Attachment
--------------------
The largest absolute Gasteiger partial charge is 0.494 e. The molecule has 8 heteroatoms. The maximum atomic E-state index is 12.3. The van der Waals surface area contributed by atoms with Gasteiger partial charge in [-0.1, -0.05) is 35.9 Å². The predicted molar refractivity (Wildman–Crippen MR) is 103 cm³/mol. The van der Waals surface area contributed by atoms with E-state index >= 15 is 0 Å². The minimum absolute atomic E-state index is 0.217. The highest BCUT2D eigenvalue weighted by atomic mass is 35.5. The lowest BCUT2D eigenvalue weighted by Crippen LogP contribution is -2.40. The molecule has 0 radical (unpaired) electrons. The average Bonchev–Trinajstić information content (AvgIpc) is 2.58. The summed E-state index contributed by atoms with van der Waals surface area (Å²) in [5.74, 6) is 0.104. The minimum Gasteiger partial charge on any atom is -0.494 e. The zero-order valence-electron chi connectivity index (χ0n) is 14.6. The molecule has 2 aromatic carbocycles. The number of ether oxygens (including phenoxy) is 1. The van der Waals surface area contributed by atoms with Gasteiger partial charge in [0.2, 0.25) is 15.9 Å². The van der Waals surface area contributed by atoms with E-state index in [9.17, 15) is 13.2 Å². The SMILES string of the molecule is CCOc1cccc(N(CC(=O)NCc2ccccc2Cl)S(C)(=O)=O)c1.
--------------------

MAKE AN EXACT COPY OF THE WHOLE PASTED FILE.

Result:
The largest absolute Gasteiger partial charge is 0.494 e. The molecule has 8 heteroatoms. The maximum atomic E-state index is 12.3. The van der Waals surface area contributed by atoms with Gasteiger partial charge in [-0.1, -0.05) is 35.9 Å². The predicted molar refractivity (Wildman–Crippen MR) is 103 cm³/mol. The van der Waals surface area contributed by atoms with E-state index >= 15 is 0 Å². The minimum absolute atomic E-state index is 0.217. The highest BCUT2D eigenvalue weighted by atomic mass is 35.5. The lowest BCUT2D eigenvalue weighted by Crippen LogP contribution is -2.40. The molecule has 0 radical (unpaired) electrons. The average Bonchev–Trinajstić information content (AvgIpc) is 2.58. The summed E-state index contributed by atoms with van der Waals surface area (Å²) in [5.74, 6) is 0.104. The minimum Gasteiger partial charge on any atom is -0.494 e. The zero-order valence-electron chi connectivity index (χ0n) is 14.6. The molecule has 2 aromatic carbocycles. The number of ether oxygens (including phenoxy) is 1. The van der Waals surface area contributed by atoms with Gasteiger partial charge in [0.2, 0.25) is 15.9 Å². The van der Waals surface area contributed by atoms with E-state index in [9.17, 15) is 13.2 Å². The SMILES string of the molecule is CCOc1cccc(N(CC(=O)NCc2ccccc2Cl)S(C)(=O)=O)c1.